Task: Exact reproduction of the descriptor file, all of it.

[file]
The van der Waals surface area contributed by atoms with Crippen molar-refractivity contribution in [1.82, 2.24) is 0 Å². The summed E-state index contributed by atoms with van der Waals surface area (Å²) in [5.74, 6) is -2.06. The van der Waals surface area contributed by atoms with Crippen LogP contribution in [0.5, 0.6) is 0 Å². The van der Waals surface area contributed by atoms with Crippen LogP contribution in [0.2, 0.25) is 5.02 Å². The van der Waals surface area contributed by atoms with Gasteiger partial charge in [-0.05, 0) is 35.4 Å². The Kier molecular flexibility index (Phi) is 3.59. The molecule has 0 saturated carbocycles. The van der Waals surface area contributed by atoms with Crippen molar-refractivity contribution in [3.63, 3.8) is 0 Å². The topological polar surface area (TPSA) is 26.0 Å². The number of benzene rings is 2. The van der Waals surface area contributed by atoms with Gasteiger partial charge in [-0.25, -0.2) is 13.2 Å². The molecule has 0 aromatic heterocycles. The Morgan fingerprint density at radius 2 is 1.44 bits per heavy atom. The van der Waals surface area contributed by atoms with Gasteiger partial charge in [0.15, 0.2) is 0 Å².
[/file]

The van der Waals surface area contributed by atoms with Crippen molar-refractivity contribution in [1.82, 2.24) is 0 Å². The summed E-state index contributed by atoms with van der Waals surface area (Å²) in [5.74, 6) is -2.06. The van der Waals surface area contributed by atoms with Crippen LogP contribution in [0.5, 0.6) is 0 Å². The van der Waals surface area contributed by atoms with Crippen LogP contribution in [0.2, 0.25) is 5.02 Å². The van der Waals surface area contributed by atoms with Gasteiger partial charge in [-0.05, 0) is 35.4 Å². The Kier molecular flexibility index (Phi) is 3.59. The molecule has 0 saturated carbocycles. The van der Waals surface area contributed by atoms with Crippen molar-refractivity contribution in [3.63, 3.8) is 0 Å². The topological polar surface area (TPSA) is 26.0 Å². The number of benzene rings is 2. The van der Waals surface area contributed by atoms with Gasteiger partial charge in [-0.25, -0.2) is 13.2 Å². The molecule has 0 aromatic heterocycles. The Morgan fingerprint density at radius 2 is 1.44 bits per heavy atom. The van der Waals surface area contributed by atoms with Gasteiger partial charge in [0.15, 0.2) is 0 Å².